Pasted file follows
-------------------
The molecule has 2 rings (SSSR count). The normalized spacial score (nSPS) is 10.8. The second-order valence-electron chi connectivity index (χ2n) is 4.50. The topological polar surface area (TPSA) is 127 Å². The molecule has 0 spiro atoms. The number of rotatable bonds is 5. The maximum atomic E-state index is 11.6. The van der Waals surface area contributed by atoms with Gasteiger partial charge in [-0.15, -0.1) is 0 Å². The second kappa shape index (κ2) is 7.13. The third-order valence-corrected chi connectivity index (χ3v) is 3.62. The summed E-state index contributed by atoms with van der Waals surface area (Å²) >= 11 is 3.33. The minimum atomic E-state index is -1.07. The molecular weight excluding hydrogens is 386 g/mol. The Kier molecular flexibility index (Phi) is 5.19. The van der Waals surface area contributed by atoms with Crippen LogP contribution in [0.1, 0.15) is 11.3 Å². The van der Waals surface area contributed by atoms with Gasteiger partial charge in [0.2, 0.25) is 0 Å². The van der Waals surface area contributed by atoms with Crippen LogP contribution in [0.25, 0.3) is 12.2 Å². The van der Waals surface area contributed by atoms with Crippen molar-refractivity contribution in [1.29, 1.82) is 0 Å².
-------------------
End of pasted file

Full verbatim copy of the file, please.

The molecule has 2 rings (SSSR count). The normalized spacial score (nSPS) is 10.8. The second-order valence-electron chi connectivity index (χ2n) is 4.50. The topological polar surface area (TPSA) is 127 Å². The molecule has 0 spiro atoms. The number of rotatable bonds is 5. The maximum atomic E-state index is 11.6. The van der Waals surface area contributed by atoms with Gasteiger partial charge in [-0.15, -0.1) is 0 Å². The second kappa shape index (κ2) is 7.13. The third-order valence-corrected chi connectivity index (χ3v) is 3.62. The summed E-state index contributed by atoms with van der Waals surface area (Å²) >= 11 is 3.33. The minimum atomic E-state index is -1.07. The molecular weight excluding hydrogens is 386 g/mol. The Kier molecular flexibility index (Phi) is 5.19. The van der Waals surface area contributed by atoms with Crippen LogP contribution in [0.1, 0.15) is 11.3 Å². The van der Waals surface area contributed by atoms with Gasteiger partial charge in [0.2, 0.25) is 0 Å². The van der Waals surface area contributed by atoms with Crippen LogP contribution in [0.25, 0.3) is 12.2 Å². The van der Waals surface area contributed by atoms with Crippen molar-refractivity contribution in [1.29, 1.82) is 0 Å².